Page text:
and texture of the formation, also because of its subjacency to horizons that carry water freely.
In the Logan formation, I have mapped thirty houses with springs. There is doubt concerning a few of these, an indefiniteness occasioned by the absence of contacts. The Logan sediments suffered erosion contemporaneously with Pottsville sedimentation; furthermore, the Logan, in comparison with its contact formations, the Black Hand and the Sharon, weathers easily, producing gentle slopes. These two conditions make it doubtful about the exact horizon of a spring near either the top or the base of the Logan.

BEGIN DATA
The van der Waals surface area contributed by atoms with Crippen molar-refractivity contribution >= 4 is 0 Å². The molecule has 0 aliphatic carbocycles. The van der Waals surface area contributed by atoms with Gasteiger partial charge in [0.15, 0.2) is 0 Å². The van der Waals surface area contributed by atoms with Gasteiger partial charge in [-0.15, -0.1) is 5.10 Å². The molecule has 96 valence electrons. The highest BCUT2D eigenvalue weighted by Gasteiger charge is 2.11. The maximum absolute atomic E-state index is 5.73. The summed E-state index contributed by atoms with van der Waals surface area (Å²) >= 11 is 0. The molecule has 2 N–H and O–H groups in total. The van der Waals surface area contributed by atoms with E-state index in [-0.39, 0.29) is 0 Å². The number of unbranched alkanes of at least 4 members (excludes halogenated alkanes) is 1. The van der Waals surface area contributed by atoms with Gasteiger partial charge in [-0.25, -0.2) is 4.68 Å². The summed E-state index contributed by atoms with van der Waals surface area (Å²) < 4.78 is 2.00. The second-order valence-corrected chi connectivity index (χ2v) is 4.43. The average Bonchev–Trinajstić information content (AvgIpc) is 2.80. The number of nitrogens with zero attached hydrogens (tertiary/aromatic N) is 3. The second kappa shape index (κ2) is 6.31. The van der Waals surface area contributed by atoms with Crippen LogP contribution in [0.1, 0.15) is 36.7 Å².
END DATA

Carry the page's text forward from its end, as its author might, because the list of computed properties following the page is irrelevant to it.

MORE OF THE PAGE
Slightly less than seventeen per cent, of the houses with springs are found in the Sharon. The areal extent of all the exposed formations diminishes vertically, hence the number and the volume of the springs decrease; the value of the land for farming also decreases with altitude. A further fact concerning the springs of the Sharon is their content of iron, making them less desirable than springs in either of the lower formations.